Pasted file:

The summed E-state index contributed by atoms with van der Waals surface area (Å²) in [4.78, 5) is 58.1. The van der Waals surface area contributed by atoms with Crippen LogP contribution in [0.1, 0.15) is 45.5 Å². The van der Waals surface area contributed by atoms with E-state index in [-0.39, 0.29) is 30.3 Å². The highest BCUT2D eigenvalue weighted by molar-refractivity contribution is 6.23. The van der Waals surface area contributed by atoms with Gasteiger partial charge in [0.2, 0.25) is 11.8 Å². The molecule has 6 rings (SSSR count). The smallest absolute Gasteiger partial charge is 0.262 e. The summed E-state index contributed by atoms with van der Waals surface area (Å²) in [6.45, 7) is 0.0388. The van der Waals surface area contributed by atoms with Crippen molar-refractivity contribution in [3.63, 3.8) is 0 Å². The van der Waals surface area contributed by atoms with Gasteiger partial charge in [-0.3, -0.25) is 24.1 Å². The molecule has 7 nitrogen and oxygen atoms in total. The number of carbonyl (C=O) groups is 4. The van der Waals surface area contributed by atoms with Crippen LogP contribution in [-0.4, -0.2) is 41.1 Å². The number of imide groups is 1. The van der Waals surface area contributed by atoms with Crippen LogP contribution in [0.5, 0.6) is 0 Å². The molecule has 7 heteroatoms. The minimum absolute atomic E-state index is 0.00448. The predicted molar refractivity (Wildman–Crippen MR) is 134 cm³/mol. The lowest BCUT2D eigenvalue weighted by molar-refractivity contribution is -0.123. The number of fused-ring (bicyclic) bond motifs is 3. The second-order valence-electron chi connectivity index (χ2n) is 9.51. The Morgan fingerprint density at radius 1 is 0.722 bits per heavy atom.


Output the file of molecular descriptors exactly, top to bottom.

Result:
The summed E-state index contributed by atoms with van der Waals surface area (Å²) in [4.78, 5) is 58.1. The van der Waals surface area contributed by atoms with Crippen LogP contribution in [0.1, 0.15) is 45.5 Å². The van der Waals surface area contributed by atoms with E-state index in [-0.39, 0.29) is 30.3 Å². The highest BCUT2D eigenvalue weighted by molar-refractivity contribution is 6.23. The van der Waals surface area contributed by atoms with Gasteiger partial charge in [0.2, 0.25) is 11.8 Å². The molecule has 6 rings (SSSR count). The smallest absolute Gasteiger partial charge is 0.262 e. The summed E-state index contributed by atoms with van der Waals surface area (Å²) in [6.45, 7) is 0.0388. The van der Waals surface area contributed by atoms with Crippen molar-refractivity contribution in [3.63, 3.8) is 0 Å². The van der Waals surface area contributed by atoms with Gasteiger partial charge in [-0.3, -0.25) is 24.1 Å². The molecule has 7 nitrogen and oxygen atoms in total. The number of carbonyl (C=O) groups is 4. The van der Waals surface area contributed by atoms with Crippen LogP contribution in [-0.4, -0.2) is 41.1 Å². The number of imide groups is 1. The van der Waals surface area contributed by atoms with Crippen LogP contribution in [0.5, 0.6) is 0 Å². The molecule has 7 heteroatoms. The minimum absolute atomic E-state index is 0.00448. The predicted molar refractivity (Wildman–Crippen MR) is 134 cm³/mol. The lowest BCUT2D eigenvalue weighted by molar-refractivity contribution is -0.123. The number of fused-ring (bicyclic) bond motifs is 3. The second-order valence-electron chi connectivity index (χ2n) is 9.51. The Morgan fingerprint density at radius 1 is 0.722 bits per heavy atom.